Which telescope is best for beginners?

Which telescope is best for beginners?

With such a variety of telescopes on offer, it can be tricky to choose which one is most suitable, especially for beginners. This article offers advice as to which one may be most suitable for you, your budget and your circumstances.

Put simply the best beginner’s telescope is one that is used regularly and not one that lives in its box! It, therefore, needs to be easy to set up, practical and enjoyable to use.

Try before you buy

The best advice we can give before buying a telescope is to first visit your local Astronomical Society or Astronomy Club who will be happy to help you choose a suitable instrument — many will be able to offer hands-on practical experience with a variety of telescopes explaining the pros and cons of each design.

For your nearest Society or Club check our events map or the Federation of Astronomical Societies website.

How telescopes work

If you are going to buy a telescope it’s good to understand how it works! Telescopes work by gathering light — some do this using mirrors (reflecting telescopes) and others use lenses (refracting telescopes). The light that is gathered by the telescope forms an image which is then magnified using an eyepiece that you look through.

The more light a telescope can gather the brighter the image that is formed and the more detail you will see. The power of a telescope is therefore determined by how much light it can collect — not by how much it can magnify!

Magnifying the image does not necessarily mean you see more detail. Objects, especially deep sky objects, often look best when using low powers of magnification.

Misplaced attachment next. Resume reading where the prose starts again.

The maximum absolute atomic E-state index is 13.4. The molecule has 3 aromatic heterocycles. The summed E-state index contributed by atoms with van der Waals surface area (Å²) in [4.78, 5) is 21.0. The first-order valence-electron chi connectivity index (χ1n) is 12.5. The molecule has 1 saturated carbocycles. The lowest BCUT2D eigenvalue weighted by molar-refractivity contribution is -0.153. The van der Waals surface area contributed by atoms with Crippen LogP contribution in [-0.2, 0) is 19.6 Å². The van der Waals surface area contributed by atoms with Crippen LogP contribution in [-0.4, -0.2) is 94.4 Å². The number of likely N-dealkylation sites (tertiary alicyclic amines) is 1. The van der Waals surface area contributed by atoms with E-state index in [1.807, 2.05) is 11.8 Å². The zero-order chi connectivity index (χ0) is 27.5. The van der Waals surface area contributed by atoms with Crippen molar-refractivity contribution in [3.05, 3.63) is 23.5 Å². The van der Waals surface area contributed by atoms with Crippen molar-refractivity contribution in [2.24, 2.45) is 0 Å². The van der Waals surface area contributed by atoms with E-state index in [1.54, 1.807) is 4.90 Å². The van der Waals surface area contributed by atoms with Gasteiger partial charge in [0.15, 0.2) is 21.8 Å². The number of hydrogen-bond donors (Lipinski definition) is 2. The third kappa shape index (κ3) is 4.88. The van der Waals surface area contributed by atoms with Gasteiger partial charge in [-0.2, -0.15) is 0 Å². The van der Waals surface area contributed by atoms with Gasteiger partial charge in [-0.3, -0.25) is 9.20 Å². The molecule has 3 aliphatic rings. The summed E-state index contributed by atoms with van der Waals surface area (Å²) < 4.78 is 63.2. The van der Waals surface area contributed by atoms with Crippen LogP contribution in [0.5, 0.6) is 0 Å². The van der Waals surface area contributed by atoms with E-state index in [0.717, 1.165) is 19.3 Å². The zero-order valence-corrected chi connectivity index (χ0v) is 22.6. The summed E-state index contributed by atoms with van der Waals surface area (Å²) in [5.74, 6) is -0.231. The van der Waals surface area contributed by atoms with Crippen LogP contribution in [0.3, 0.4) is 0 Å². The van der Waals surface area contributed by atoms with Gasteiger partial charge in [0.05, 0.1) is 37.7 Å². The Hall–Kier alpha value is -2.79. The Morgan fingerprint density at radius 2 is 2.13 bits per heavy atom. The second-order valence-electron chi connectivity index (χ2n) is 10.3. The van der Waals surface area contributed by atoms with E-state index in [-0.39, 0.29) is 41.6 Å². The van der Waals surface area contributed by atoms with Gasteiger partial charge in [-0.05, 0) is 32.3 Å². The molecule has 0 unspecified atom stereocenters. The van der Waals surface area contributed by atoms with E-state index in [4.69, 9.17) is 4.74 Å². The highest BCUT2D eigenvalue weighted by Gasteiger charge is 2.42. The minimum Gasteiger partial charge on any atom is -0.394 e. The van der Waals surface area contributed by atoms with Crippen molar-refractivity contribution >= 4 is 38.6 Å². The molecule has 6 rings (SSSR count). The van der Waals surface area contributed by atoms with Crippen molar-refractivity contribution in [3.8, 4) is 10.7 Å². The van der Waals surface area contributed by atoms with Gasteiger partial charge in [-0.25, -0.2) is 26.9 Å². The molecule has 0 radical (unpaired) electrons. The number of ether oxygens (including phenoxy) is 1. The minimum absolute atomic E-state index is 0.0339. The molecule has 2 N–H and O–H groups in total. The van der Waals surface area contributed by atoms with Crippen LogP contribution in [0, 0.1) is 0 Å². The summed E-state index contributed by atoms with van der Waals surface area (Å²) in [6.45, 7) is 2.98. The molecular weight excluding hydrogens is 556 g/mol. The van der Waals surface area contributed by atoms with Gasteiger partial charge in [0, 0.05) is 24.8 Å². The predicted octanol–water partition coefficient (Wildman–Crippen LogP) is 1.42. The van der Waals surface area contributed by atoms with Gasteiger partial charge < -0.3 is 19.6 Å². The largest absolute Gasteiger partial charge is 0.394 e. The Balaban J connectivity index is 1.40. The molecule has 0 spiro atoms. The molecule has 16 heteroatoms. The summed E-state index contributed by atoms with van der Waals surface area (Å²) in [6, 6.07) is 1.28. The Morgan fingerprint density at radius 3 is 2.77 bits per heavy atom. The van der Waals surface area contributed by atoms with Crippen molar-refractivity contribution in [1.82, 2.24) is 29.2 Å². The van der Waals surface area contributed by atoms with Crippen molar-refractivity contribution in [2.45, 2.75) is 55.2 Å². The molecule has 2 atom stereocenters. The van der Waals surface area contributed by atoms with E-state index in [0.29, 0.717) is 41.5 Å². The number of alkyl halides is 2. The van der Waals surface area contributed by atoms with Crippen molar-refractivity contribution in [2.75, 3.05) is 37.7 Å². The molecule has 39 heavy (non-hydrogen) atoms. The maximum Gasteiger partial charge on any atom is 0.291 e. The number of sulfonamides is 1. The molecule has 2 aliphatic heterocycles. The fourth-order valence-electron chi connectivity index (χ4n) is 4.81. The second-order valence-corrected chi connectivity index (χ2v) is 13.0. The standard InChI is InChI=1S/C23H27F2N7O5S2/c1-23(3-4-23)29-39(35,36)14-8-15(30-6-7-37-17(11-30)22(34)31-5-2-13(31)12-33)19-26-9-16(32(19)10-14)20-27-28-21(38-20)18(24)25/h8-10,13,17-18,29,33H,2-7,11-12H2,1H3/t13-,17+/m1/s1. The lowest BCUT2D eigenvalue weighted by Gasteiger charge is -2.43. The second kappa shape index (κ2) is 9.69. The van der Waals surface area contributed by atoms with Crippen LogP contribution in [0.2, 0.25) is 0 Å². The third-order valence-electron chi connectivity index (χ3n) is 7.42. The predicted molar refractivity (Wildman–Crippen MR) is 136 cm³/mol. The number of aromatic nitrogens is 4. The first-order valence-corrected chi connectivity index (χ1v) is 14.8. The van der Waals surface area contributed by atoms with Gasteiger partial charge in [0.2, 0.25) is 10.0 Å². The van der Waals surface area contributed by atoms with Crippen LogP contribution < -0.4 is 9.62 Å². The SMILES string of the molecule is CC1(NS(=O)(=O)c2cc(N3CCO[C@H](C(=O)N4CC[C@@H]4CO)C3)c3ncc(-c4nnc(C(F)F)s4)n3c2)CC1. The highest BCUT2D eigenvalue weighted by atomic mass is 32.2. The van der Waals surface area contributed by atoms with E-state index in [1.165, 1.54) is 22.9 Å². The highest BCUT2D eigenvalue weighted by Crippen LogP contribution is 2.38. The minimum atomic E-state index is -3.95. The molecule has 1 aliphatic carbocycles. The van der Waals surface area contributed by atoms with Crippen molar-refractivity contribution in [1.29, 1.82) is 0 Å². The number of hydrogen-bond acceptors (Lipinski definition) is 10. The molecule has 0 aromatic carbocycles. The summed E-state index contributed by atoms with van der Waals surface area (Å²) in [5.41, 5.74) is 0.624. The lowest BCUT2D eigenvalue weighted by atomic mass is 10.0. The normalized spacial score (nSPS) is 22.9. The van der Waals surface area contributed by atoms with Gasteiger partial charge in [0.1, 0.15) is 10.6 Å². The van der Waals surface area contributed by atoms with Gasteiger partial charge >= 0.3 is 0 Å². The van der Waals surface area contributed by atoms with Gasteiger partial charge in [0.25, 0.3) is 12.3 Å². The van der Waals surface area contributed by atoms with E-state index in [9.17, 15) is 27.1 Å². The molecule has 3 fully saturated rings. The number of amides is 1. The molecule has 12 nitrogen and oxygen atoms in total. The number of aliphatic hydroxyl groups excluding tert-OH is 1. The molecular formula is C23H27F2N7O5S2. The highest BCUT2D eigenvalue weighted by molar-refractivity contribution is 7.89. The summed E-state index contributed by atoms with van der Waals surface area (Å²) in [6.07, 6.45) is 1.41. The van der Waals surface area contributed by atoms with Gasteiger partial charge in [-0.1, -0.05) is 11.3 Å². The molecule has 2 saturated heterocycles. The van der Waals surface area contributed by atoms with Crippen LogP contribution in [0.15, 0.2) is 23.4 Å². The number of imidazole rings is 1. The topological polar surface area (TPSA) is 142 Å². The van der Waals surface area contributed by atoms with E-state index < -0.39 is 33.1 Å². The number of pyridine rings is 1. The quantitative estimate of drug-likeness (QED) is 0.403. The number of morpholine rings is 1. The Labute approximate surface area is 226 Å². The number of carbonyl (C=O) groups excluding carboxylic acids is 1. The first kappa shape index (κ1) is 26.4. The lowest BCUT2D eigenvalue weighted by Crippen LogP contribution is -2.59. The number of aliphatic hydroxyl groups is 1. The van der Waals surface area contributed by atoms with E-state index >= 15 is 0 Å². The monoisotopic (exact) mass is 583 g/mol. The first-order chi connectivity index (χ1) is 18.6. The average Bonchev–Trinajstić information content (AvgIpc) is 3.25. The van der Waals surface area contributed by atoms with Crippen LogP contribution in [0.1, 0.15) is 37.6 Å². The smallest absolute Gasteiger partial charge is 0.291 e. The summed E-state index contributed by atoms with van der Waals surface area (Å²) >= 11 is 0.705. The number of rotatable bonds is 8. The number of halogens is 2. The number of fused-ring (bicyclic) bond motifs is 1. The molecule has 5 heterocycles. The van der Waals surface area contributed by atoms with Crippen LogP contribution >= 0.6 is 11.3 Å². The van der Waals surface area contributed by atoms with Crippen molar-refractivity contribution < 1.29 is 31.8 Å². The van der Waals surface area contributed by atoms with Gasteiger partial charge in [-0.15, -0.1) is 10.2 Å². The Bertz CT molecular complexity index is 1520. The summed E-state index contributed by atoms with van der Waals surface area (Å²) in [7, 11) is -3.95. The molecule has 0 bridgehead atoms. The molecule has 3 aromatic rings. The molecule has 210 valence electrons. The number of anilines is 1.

The size (aperture) of the light gathering area of a telescope combined with the quality of the optics used to gather that light ultimately determine how good the telescope is.

Equally important is the mount that the telescope is fixed to — there’s no advantage in having a good quality telescope with excellent optics mounted on poor quality, wobbly, and difficult to use tripods.

Indeed this is the reason a lot of beginners struggle and are then put off — cheaper telescopes often have a poorly designed mount built in a way to reduce overall cost and this comes at the expense of it becoming impossibly difficult to operate (even by seasoned amateur astronomers).

The best telescopes have good light gathering area, quality optics, a solid mount and are easy to setup and use.

Dobsonian telescopes

The team here at Go Stargazing highly recommends a particular type of telescope known as a Dobsonian. Named after their inventor John Dobson, an amateur astronomer from San Francisco, these telescopes are sturdy, have good quality optics, and come with large reflective surfaces (mirrors) that gather more light.